Academic editing.

Academic editing services are available for researchers, PhD candidates, and anyone else who has to produce a text for publication or submission in an academic context.

Different rules apply to different editing tasks. Universities usually have their own strict rules about how the work of their PhD candidates is edited. Academic journals will have specific demands in terms of referencing styles and article length. These details are taken into consideration by Semiota editors.

 

Things to think about before contacting an editor:

  • Contact an editor early in the process. Often an editor will have useful advice on how to set up documents best for later stages of the process. This is especially important for a large document like a thesis or a book. Sometimes an editor can provide a document template that suits your needs.
  1. Make sure you are ready for editing when you hand the work over. You should have finished writing your document and should only need to make the changes recommended by the editor before it is ready for publication or submission. If, however, you have not finished and you would like an editor to help during the writing of the document, please negotiate this before handing the work over.
  1. Make sure that the document you send is what you consider to be your final piece of work. Costs will be incurred if new material is added after cost estimates have been made on the basis of the first document sent. Changing sections of the text during or after editing often introduces new errors into the work, adding further editing time and cost. Once you have handed the work over, put the original document away until you hear from the editor.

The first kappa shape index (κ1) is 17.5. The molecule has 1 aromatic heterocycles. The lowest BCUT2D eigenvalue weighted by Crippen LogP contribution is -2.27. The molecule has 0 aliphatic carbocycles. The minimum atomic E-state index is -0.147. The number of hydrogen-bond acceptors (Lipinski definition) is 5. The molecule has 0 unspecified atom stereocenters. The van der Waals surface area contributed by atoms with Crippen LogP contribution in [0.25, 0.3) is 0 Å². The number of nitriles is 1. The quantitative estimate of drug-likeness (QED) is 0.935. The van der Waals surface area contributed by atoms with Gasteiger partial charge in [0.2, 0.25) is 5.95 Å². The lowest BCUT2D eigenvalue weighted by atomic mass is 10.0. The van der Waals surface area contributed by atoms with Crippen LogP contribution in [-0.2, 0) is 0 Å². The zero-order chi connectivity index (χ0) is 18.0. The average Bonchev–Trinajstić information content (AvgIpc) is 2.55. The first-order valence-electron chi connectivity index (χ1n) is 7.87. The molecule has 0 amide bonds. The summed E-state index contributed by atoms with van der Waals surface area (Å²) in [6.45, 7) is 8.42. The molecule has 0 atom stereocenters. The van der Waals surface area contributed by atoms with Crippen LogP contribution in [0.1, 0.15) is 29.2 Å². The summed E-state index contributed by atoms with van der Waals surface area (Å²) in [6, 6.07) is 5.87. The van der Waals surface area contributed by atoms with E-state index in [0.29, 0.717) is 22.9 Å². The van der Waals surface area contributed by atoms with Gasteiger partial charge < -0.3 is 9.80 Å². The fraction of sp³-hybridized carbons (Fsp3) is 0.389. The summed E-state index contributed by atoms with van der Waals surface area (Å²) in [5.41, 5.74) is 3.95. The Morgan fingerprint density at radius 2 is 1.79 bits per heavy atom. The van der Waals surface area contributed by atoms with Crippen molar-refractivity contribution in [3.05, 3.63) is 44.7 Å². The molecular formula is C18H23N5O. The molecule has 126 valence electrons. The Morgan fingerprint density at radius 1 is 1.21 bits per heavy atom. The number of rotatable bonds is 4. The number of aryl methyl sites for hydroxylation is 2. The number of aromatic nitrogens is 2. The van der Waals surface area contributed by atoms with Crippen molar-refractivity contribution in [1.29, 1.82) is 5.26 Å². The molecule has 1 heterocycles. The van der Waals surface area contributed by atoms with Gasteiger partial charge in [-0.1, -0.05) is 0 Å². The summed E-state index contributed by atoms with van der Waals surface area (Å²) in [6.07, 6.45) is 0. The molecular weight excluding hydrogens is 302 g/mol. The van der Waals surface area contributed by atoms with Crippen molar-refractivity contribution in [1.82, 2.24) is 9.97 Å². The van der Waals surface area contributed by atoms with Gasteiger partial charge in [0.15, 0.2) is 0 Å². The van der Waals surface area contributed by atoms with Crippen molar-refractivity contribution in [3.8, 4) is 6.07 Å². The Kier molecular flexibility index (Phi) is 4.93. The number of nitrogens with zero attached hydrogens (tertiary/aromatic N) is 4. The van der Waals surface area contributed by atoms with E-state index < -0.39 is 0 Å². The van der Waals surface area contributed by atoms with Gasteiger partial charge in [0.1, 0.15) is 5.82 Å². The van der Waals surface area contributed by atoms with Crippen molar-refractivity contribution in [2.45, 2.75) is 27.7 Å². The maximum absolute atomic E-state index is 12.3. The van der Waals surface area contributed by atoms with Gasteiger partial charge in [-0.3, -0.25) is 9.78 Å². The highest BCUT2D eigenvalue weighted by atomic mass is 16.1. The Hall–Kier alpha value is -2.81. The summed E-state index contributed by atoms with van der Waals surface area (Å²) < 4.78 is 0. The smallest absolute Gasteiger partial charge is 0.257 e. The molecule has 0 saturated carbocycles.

1. If all you want is simple editing — proofreading for errors, correction of or advice on structure, and so on — you will be quoted a set price for a large project or an hourly rate for smaller documents. An arrangement can be made for “collaborative editing”, which allows an author to make changes during the process.
  1. If you have difficulty with an aspect of the word-processing software, advise the editor, and give clear instructions on how you would like the difficulties dealt with. For example, many people have problems with automatic heading numbers and the Table of Contents function in MS Word™. Communicate with the editor, explain the results you want, and leave the process to an experienced operator. Asking the editor for a document template that suits your needs may also resolve many such issues.

Substantial revisions will be made only when necessary, and in consultation with the author(s).

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